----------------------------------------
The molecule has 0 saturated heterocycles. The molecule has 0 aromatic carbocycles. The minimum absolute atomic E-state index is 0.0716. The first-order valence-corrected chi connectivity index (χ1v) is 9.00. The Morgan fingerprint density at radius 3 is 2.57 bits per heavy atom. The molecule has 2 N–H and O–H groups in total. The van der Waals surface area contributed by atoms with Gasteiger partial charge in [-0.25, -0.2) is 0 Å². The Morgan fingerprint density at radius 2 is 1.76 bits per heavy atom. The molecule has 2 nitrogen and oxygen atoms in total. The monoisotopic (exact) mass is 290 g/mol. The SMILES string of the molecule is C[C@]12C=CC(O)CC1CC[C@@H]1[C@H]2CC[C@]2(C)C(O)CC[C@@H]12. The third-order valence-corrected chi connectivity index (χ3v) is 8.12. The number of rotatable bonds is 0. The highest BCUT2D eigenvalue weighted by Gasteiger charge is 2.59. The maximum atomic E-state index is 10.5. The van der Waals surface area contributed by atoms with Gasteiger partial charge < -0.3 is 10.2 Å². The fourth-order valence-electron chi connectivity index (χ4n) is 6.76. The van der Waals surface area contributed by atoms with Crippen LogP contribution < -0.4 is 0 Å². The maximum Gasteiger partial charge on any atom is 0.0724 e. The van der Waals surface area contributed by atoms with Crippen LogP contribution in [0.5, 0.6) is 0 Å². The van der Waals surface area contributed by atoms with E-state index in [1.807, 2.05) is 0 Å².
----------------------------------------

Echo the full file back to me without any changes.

The molecule has 0 saturated heterocycles. The molecule has 0 aromatic carbocycles. The minimum absolute atomic E-state index is 0.0716. The first-order valence-corrected chi connectivity index (χ1v) is 9.00. The Morgan fingerprint density at radius 3 is 2.57 bits per heavy atom. The molecule has 2 N–H and O–H groups in total. The van der Waals surface area contributed by atoms with Gasteiger partial charge in [-0.25, -0.2) is 0 Å². The Morgan fingerprint density at radius 2 is 1.76 bits per heavy atom. The molecule has 2 nitrogen and oxygen atoms in total. The monoisotopic (exact) mass is 290 g/mol. The SMILES string of the molecule is C[C@]12C=CC(O)CC1CC[C@@H]1[C@H]2CC[C@]2(C)C(O)CC[C@@H]12. The third-order valence-corrected chi connectivity index (χ3v) is 8.12. The number of rotatable bonds is 0. The highest BCUT2D eigenvalue weighted by Gasteiger charge is 2.59. The maximum atomic E-state index is 10.5. The van der Waals surface area contributed by atoms with Gasteiger partial charge < -0.3 is 10.2 Å². The fourth-order valence-electron chi connectivity index (χ4n) is 6.76. The van der Waals surface area contributed by atoms with Crippen LogP contribution < -0.4 is 0 Å². The maximum Gasteiger partial charge on any atom is 0.0724 e. The van der Waals surface area contributed by atoms with Crippen LogP contribution in [0.5, 0.6) is 0 Å². The van der Waals surface area contributed by atoms with E-state index in [1.807, 2.05) is 0 Å².